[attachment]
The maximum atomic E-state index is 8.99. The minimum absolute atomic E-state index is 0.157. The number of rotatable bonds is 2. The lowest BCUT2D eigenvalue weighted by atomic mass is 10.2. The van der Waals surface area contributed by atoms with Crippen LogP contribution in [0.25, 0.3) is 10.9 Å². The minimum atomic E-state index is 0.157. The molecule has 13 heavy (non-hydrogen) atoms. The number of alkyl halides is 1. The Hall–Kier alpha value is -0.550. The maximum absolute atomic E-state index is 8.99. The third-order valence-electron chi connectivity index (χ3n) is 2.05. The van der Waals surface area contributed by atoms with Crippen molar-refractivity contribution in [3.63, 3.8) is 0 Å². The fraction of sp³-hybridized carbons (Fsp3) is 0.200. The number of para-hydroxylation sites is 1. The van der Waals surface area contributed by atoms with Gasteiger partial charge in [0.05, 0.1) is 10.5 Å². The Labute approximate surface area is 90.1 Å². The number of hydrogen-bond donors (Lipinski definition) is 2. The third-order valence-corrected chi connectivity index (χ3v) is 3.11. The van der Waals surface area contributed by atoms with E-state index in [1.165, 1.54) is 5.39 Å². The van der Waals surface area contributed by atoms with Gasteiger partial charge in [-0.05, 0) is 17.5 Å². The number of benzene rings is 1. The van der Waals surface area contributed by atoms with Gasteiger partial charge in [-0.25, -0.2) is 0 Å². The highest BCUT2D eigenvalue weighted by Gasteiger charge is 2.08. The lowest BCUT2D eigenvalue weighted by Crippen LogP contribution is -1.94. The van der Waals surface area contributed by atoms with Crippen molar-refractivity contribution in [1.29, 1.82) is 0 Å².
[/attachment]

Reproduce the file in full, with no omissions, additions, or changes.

The maximum atomic E-state index is 8.99. The minimum absolute atomic E-state index is 0.157. The number of rotatable bonds is 2. The lowest BCUT2D eigenvalue weighted by atomic mass is 10.2. The van der Waals surface area contributed by atoms with Crippen LogP contribution in [0.25, 0.3) is 10.9 Å². The minimum atomic E-state index is 0.157. The molecule has 13 heavy (non-hydrogen) atoms. The number of alkyl halides is 1. The Hall–Kier alpha value is -0.550. The maximum absolute atomic E-state index is 8.99. The third-order valence-electron chi connectivity index (χ3n) is 2.05. The van der Waals surface area contributed by atoms with Crippen molar-refractivity contribution in [3.63, 3.8) is 0 Å². The fraction of sp³-hybridized carbons (Fsp3) is 0.200. The number of para-hydroxylation sites is 1. The van der Waals surface area contributed by atoms with Gasteiger partial charge in [0.05, 0.1) is 10.5 Å². The Labute approximate surface area is 90.1 Å². The number of hydrogen-bond donors (Lipinski definition) is 2. The third-order valence-corrected chi connectivity index (χ3v) is 3.11. The van der Waals surface area contributed by atoms with E-state index in [1.165, 1.54) is 5.39 Å². The van der Waals surface area contributed by atoms with Gasteiger partial charge in [-0.05, 0) is 17.5 Å². The number of benzene rings is 1. The van der Waals surface area contributed by atoms with Gasteiger partial charge in [-0.25, -0.2) is 0 Å². The highest BCUT2D eigenvalue weighted by Gasteiger charge is 2.08. The lowest BCUT2D eigenvalue weighted by Crippen LogP contribution is -1.94. The van der Waals surface area contributed by atoms with Crippen molar-refractivity contribution in [1.29, 1.82) is 0 Å².